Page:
Donavan Tate looks like another draft bust for Padres

6 Comments

In light of his 50-game drug suspension, Donavan Tate is shaping up as the latest in a long line of draft busts for the Padres.

Here are their 17 first-round picks over a 15-year span from 1995-2009, along with their career WARs, courtesy of Baseball-Reference.

1995 – Ben Davis (2nd): 2.9
1996 – Matt Halloran (15th)
1997 – Kevin Nicholson (27th): -0.1
1998 – Sean Burroughs (9th): 1.6
1999 – Vince Faison (20th)
1999 – Gerik Baxter (28th)
1999 – Omar Ortiz (29th)
2000 – Mark Phillips (9th)
2001 – Jake Gautreau (14th)
2002 – Khalil Greene (13th): 8.1
2003 – Tim Stauffer (4th): 4.5
2004 – Matt Bush (1st)
2005 – Cesar Carrillo (18th): -1.2
2006 – Matt Antonelli (17th): -0.4
2007 – Nick Schmidt (23rd)
2008 – Allan Dykstra (23rd)
2009 – Donavan Tate (3rd)

This pretty much all falls on Kevin Towers’ shoulders.  He was the Padres’ scouting director from 1993-1995 and he took over as the GM after that, running the team through the 2009 season.  He often managed to keep the Padres competitive despite modest budgets, but he was unable to find potential stars and even struggled to land quality regulars in the draft.

Only seven of the 17 picks made the majors and just three had signficant careers. Davis is long gone, and it doesn’t look like Greene is going to make it back from the anxiety issues that derailed his career. Stauffer, the 4th overall pick in the 2003 draft, is the one guy contributing to a major league team right now, and at least he is doing it for the Padres.

Besides Stauffer and Tate, Schmidt is the only other pick still in the organization, but he’s struggled to make it back from Tommy John surgery and it’s doubtful he’ll reach the majors.  Dykstra, the 2008 first-rounder, was traded to the Mets for reliever Eddie Kunz this spring in a swap of disappointments.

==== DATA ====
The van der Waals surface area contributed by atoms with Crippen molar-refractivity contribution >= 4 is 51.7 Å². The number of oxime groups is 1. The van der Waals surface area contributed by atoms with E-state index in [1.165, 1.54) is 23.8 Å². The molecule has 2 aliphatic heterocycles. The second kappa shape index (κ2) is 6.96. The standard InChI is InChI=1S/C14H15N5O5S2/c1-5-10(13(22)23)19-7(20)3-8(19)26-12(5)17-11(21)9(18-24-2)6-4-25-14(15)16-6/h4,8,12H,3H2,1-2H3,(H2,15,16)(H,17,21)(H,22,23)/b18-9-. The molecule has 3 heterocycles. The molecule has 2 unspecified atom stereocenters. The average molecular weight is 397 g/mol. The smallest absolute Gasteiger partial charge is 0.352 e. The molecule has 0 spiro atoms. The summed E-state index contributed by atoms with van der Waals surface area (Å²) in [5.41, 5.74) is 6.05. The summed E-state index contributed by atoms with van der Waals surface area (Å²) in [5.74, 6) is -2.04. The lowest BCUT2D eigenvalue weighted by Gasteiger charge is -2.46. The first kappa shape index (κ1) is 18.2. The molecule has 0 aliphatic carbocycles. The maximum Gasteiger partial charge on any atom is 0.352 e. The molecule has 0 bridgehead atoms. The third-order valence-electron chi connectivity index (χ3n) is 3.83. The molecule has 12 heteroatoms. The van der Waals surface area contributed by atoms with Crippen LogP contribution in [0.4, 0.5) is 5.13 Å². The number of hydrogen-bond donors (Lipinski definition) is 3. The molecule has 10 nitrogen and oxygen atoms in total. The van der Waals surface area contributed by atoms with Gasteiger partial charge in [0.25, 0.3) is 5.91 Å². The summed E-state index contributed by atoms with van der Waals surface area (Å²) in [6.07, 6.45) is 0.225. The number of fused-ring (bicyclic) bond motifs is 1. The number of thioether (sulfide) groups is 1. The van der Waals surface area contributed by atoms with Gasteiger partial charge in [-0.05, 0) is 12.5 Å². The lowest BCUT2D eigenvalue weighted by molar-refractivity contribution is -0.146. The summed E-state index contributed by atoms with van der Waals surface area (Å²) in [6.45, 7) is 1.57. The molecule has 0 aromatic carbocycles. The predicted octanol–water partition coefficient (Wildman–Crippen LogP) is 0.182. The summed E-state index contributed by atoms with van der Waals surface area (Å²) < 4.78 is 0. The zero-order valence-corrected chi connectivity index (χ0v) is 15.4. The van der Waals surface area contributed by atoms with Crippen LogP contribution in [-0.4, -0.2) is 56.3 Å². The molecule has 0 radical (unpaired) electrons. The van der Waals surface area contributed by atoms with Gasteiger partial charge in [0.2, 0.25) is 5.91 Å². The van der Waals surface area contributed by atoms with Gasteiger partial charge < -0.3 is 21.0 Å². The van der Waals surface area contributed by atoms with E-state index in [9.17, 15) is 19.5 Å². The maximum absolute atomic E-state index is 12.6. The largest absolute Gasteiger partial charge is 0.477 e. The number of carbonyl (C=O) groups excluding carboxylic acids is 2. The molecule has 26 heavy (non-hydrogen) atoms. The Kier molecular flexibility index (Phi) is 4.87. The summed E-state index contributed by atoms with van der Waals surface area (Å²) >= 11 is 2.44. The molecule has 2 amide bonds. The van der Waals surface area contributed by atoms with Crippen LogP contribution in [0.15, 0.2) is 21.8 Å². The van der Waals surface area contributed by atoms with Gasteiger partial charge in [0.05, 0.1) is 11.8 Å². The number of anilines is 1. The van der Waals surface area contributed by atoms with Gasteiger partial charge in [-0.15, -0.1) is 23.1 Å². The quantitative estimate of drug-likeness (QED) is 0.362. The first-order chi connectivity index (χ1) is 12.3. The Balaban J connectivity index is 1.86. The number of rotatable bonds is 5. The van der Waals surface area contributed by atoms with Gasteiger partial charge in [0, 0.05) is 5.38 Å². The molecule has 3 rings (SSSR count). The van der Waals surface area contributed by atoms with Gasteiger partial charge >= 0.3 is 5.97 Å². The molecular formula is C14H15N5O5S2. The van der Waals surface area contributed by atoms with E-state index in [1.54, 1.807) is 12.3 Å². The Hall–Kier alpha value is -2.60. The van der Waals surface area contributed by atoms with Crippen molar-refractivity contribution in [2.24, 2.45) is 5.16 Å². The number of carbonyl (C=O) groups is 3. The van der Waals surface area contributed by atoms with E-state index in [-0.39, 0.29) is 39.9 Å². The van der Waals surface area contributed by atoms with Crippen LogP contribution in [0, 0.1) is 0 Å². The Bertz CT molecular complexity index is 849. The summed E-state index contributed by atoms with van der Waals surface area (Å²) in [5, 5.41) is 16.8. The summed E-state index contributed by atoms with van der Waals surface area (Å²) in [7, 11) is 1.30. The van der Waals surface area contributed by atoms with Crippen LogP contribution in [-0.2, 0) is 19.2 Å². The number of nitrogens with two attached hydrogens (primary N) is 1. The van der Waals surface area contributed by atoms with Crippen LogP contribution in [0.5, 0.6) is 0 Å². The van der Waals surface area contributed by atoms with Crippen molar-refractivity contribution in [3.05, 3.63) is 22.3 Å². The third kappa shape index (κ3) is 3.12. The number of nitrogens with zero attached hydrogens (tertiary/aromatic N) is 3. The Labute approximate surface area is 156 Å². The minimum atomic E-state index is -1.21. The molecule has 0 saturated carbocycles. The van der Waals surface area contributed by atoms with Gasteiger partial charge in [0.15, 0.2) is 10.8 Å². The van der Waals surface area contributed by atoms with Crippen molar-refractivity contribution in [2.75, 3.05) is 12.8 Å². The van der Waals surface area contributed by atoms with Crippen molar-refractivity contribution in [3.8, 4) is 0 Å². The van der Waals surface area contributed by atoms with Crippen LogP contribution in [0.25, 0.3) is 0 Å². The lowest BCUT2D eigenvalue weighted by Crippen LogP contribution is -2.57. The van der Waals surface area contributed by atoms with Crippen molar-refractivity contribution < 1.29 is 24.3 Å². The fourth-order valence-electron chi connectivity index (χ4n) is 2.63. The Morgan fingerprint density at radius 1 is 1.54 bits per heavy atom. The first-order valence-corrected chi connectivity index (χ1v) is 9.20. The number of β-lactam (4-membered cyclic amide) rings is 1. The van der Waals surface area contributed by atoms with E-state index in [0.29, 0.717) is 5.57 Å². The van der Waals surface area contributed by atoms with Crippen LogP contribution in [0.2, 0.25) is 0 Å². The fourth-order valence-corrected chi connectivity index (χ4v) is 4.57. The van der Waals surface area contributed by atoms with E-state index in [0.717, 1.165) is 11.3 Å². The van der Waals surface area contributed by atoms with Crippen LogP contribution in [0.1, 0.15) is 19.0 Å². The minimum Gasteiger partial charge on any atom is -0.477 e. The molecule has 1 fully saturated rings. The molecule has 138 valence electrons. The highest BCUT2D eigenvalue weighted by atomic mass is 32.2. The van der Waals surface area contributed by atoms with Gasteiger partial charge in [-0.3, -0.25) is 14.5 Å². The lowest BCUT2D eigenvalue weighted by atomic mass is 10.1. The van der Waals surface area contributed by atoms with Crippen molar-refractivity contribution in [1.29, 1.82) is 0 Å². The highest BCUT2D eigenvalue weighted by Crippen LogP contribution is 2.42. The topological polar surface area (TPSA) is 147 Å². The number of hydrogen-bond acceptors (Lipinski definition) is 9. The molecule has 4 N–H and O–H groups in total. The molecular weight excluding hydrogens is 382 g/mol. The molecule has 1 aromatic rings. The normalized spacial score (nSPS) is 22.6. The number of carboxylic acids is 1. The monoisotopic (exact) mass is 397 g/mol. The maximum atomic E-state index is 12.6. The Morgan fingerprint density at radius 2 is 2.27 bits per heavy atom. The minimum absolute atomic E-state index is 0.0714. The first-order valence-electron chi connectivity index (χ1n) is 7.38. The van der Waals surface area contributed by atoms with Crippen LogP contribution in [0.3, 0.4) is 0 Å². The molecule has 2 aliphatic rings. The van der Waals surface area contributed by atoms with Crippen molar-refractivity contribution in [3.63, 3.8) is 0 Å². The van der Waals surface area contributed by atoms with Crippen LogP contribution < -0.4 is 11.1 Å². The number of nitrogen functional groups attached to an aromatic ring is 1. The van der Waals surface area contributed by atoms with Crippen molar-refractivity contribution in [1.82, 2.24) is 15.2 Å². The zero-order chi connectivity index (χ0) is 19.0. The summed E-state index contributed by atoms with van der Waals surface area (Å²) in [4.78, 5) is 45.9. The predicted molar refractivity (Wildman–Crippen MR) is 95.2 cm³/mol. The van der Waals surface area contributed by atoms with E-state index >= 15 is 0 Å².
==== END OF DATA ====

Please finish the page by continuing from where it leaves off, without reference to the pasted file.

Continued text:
Now it’s probably not fair to write Tate off just yet; he still has plenty of tools.  However, he’s been troubled by injuries since the day he signed, and the drug issues only make him more of a long shot.  He’s just 20, so he has plenty of time to turn it around.  Little so far has been encouraging, though.

As for the picks since 2009, well, Karsten Whitson has a chance to be a big-time pitcher.  Unfortunately, he didn’t sign after the Padres took him ninth overall last year.  He’ll be starting for the University of Florida tonight in the College World Series.

The Padres’ compensation pick for not signing Whitson was second baseman Cory Spangenberg, but Spangenberg looked like a big reach with the 10th pick in this year’s draft.  The Padres’ other 2011 first-rounder, high school right-hander Joe Ross, seems like a better bet.  Still, he’s a few years away in a best-case scenario.

Ronald Acuna tops Keith Law’s top-100 prospect list

Getty Images
1 Comment

ESPN’s Keith Law has released his annual top-100 prospects list. According to Law, Braves outfielder Ronald Acuna is the number one prospect in baseball.

After blazing through High-A and Double-A ball last season, Acuna was the youngest player in Triple-A in 2017. He was 19 years-old all season long and put up a fantastic line of .335/.384/.534 in 486 plate appearances at Double and Triple-A. He then went on to star in the Arizona Fall League, leading that circuit in homers. Law, who is not one to throw hyperbolic comps around, says, “if Acuna stays in center and maxes out his power, he’s going to be among the best players in baseball, with a Mike Trout-ish profile.”

Acuna, who is 20 now, is likely play the bulk of the season in Atlanta, even if he’s kept down at Triple-A for the first couple of weeks of the season to manipulate his service time, er, I mean to allow him to develop his skills more fully. Or something. Given the presence of reigning Gold Glove center fielder Ender Inciarte, Acuna is not likely to man center for the Braves this year, but Law says he’d be a plus right field defender, which could make the Braves outfield Death to Flying Things in 2018. At least when Nick Markakis is not playing.

Number two on the list: Blue Jays third base prospect Vladimir Guerrero Jr. As law notes, the name may be familiar but he’s not very much like his old man. Mostly because young Vlad can take a walk. Which is better, even if it’s nowhere near as fun as swinging at balls that bounce in the dirt first.

For the other 98, you’ll have to click through.